Wondering around the university I found a suspicious "Top Secret" cardboard folder, probably another cheap ad to attract students. To my surprise, it turned out to be a cardboard turntable, made to manually reproduce a 45 rpm vinyl with some kind of musical puzzle inside. What a wonderful way to recruit students!

I was eager to check the contents of the record. However, when I tried to play it, the cardboard turntable showed some tuning problems which made the task of listening the high notes a misery. Since I love mysteries and crafting, I decided to build my own with paper, hoping to get better results, and so I did!

Step 1: Materials

  • 2 Sheets of paper
  • 1 Belt rivet
  • 1 Needle
  • 1 Vinyl record
  • (Optional) Tape

Step 2: Base folding

  1. Fold one of the sheets in half alongside the longest side so that you get a rectangle.
  2. Take one of the corners and align the short edge with the long edge and mark the diagonal. Take it back to get the previous position.
  3. Repeat step 2 with the opposite corner of the short side.
  4. Fold the paper by the end of the diagonals to get a square.
  5. Take it back to get the previous position.
  6. Fold the other side of the rest of the paper in half in the opposite direction. This rectangle should be a bit smaller than the square.

Step 3: Make the complementary

Repeat the whole process in the last step with another sheet to get the other side. Take into account that this time it should be the complementary of the base figure. This can be achieved in two ways (which are the same):

  1. Make the first fold in the same direction (upwards in my case) and start by doing the square from the other side.
  2. Make the first fold in the opposite direction (downwards) and follow the same direction as in the previous figure.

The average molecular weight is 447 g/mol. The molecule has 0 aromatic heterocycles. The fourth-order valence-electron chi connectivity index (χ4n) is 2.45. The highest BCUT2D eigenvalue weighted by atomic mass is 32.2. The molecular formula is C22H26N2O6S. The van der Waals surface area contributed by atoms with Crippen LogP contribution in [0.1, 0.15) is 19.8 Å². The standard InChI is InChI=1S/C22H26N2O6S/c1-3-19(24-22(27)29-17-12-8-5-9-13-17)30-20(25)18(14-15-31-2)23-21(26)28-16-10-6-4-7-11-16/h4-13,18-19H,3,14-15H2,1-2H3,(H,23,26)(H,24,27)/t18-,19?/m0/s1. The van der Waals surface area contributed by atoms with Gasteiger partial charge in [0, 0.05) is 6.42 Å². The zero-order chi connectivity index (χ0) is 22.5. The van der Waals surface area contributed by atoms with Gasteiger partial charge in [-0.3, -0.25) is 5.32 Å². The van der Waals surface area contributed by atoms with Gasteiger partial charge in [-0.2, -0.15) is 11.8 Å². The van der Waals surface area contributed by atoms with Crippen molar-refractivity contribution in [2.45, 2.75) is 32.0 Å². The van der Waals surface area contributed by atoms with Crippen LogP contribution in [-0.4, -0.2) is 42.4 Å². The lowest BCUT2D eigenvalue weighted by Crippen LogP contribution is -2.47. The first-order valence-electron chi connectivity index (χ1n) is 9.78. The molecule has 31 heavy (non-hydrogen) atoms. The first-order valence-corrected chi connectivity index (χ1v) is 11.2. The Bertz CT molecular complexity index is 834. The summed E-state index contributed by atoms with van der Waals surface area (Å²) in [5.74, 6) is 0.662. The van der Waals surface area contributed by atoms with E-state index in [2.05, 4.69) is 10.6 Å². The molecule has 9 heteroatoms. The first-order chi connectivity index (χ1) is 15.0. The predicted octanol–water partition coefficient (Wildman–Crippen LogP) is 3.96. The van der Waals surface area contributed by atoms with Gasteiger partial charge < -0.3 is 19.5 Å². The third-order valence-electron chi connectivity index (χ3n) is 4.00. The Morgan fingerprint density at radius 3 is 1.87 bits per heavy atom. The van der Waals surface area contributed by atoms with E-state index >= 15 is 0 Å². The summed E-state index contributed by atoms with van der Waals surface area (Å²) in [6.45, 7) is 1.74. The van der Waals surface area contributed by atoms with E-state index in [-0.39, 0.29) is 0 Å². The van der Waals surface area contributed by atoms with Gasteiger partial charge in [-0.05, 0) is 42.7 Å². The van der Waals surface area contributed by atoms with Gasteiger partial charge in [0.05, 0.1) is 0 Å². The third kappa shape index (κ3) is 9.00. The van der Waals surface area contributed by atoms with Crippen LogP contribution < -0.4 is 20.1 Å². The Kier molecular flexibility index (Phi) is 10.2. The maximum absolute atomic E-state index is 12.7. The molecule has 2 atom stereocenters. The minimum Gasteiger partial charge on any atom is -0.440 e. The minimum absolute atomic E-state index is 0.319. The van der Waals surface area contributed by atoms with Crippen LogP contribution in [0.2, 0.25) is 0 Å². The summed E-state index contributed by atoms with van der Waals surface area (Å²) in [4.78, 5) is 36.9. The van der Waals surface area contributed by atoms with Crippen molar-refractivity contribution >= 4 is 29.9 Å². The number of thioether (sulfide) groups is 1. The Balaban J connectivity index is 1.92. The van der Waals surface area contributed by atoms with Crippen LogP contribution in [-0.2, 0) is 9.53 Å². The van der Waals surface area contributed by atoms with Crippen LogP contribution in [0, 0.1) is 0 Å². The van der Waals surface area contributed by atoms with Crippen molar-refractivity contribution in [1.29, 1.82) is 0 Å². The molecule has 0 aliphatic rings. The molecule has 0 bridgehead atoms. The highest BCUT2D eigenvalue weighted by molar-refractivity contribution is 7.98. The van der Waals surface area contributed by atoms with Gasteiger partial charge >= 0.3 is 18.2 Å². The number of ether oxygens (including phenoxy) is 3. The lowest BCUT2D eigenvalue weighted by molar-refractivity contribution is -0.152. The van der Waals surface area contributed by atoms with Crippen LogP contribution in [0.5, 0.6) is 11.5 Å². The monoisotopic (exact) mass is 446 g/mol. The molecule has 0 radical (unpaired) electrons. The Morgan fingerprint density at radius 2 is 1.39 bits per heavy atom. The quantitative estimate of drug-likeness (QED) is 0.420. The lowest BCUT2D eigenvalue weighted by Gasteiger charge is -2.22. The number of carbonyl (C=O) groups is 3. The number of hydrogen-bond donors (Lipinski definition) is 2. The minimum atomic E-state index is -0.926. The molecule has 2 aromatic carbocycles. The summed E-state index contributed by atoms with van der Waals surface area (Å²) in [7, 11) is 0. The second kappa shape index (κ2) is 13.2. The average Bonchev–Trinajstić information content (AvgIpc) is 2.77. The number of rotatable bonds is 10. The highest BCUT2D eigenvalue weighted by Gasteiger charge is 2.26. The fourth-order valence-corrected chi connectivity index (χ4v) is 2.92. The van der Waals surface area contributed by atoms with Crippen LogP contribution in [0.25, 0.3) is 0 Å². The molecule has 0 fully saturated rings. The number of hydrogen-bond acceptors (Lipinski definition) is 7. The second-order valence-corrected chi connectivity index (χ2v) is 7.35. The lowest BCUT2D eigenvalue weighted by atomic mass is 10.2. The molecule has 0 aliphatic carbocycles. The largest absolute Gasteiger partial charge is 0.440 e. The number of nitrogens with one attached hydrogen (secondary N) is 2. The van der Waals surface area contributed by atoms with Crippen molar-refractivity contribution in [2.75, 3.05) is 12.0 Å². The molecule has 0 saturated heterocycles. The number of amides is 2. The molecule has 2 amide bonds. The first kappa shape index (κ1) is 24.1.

Step 4: Merge and fold

Using two sheets instead of one increase the stiffness of the structure and creates an space between layers that might help the resonance needed to reproduce the vinyl.

  1. Merge both sheets and make sure it fits by checking the edges and folds.
  2. Fold the paper inwards in the non-squared face to make a flap. I did it using half the length of the needle.
  3. Repeat the process to get a double folding.

Step 5: Insert the needle

Ideally, this should be done in the middle of the section, but it's fine if you do it by eye, since the record is a radial surface and its going to pass through the needle anyway. I refused to fold the paper in half to get the right point because that could affect the resonance of the paper afterwards.

  1. Pierce the paper by the highest fold of the flap from the other side of the paper.
  2. Turn the paper and pierce the flap halfway and get the needle out again by the edge of the flap.

In case the needle doesn't hold in its place after a while, due to use or trying to correct the piercing direction, a bit of tape can be applied to fix the needle to the paper.

Step 6: Insert the rivet

  1. Put the rivet in the middle of the outer edge of the squared face, between the fourth and third layer.
  2. Press gently with your finger to get the paper marked.
  3. Without taking the rivet out, pierce the paper with a pen to make a hole for the rivet.
  4. Insert the rivet to the hole.


Step 7: Play your record!

It's a bit tricky to use, since you have to hold it tight by pressing to the table to avoid inconvenient movements. It's useful to bend the folds again if the needle goes forward while playing.

The results were quite satisfactory, since the paper version was a bit more sensitive when playing the hidden code of the record, which have different notes and pitches not reproduced by the default cardboard version.The cardboard one was louder, but that's probably an effect of the bigger size, rather than the material used.

Use cactus needle instead of metal one. Cactus needles no not wear records.
<p>where does the sound come from? </p><p>i can;t imagine turning a whole music record (like an hour) by hand though! my parents still have a turn table though.</p>